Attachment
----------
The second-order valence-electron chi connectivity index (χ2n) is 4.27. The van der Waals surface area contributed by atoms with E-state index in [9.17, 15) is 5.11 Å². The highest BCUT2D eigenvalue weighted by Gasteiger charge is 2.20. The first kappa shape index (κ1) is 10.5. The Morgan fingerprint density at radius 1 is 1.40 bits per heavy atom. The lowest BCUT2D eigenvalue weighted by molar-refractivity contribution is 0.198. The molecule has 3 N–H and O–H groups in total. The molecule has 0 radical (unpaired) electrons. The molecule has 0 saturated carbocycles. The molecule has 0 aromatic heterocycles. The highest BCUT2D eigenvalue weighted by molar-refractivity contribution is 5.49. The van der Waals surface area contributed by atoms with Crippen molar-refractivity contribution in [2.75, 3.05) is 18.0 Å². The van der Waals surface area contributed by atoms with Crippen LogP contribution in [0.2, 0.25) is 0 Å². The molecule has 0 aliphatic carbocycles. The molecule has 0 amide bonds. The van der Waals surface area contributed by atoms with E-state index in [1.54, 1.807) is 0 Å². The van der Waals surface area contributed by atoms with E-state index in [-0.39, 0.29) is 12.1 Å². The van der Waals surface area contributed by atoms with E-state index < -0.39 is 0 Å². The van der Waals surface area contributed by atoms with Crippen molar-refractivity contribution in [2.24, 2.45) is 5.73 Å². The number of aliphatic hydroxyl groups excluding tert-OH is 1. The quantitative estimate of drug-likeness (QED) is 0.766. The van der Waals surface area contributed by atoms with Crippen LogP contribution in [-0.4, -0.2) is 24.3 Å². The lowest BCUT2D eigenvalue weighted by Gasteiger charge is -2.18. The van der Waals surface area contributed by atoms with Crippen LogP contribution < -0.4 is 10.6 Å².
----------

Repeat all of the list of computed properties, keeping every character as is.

The second-order valence-electron chi connectivity index (χ2n) is 4.27. The van der Waals surface area contributed by atoms with E-state index in [9.17, 15) is 5.11 Å². The highest BCUT2D eigenvalue weighted by Gasteiger charge is 2.20. The first kappa shape index (κ1) is 10.5. The Morgan fingerprint density at radius 1 is 1.40 bits per heavy atom. The lowest BCUT2D eigenvalue weighted by molar-refractivity contribution is 0.198. The molecule has 3 N–H and O–H groups in total. The molecule has 0 radical (unpaired) electrons. The molecule has 0 saturated carbocycles. The molecule has 0 aromatic heterocycles. The highest BCUT2D eigenvalue weighted by molar-refractivity contribution is 5.49. The van der Waals surface area contributed by atoms with Crippen molar-refractivity contribution in [2.75, 3.05) is 18.0 Å². The van der Waals surface area contributed by atoms with Crippen LogP contribution in [0.2, 0.25) is 0 Å². The molecule has 0 aliphatic carbocycles. The molecule has 0 amide bonds. The van der Waals surface area contributed by atoms with E-state index in [1.54, 1.807) is 0 Å². The van der Waals surface area contributed by atoms with E-state index in [-0.39, 0.29) is 12.1 Å². The van der Waals surface area contributed by atoms with E-state index < -0.39 is 0 Å². The van der Waals surface area contributed by atoms with Crippen molar-refractivity contribution in [2.24, 2.45) is 5.73 Å². The number of aliphatic hydroxyl groups excluding tert-OH is 1. The quantitative estimate of drug-likeness (QED) is 0.766. The van der Waals surface area contributed by atoms with Crippen LogP contribution in [-0.4, -0.2) is 24.3 Å². The lowest BCUT2D eigenvalue weighted by Gasteiger charge is -2.18. The van der Waals surface area contributed by atoms with Crippen LogP contribution < -0.4 is 10.6 Å².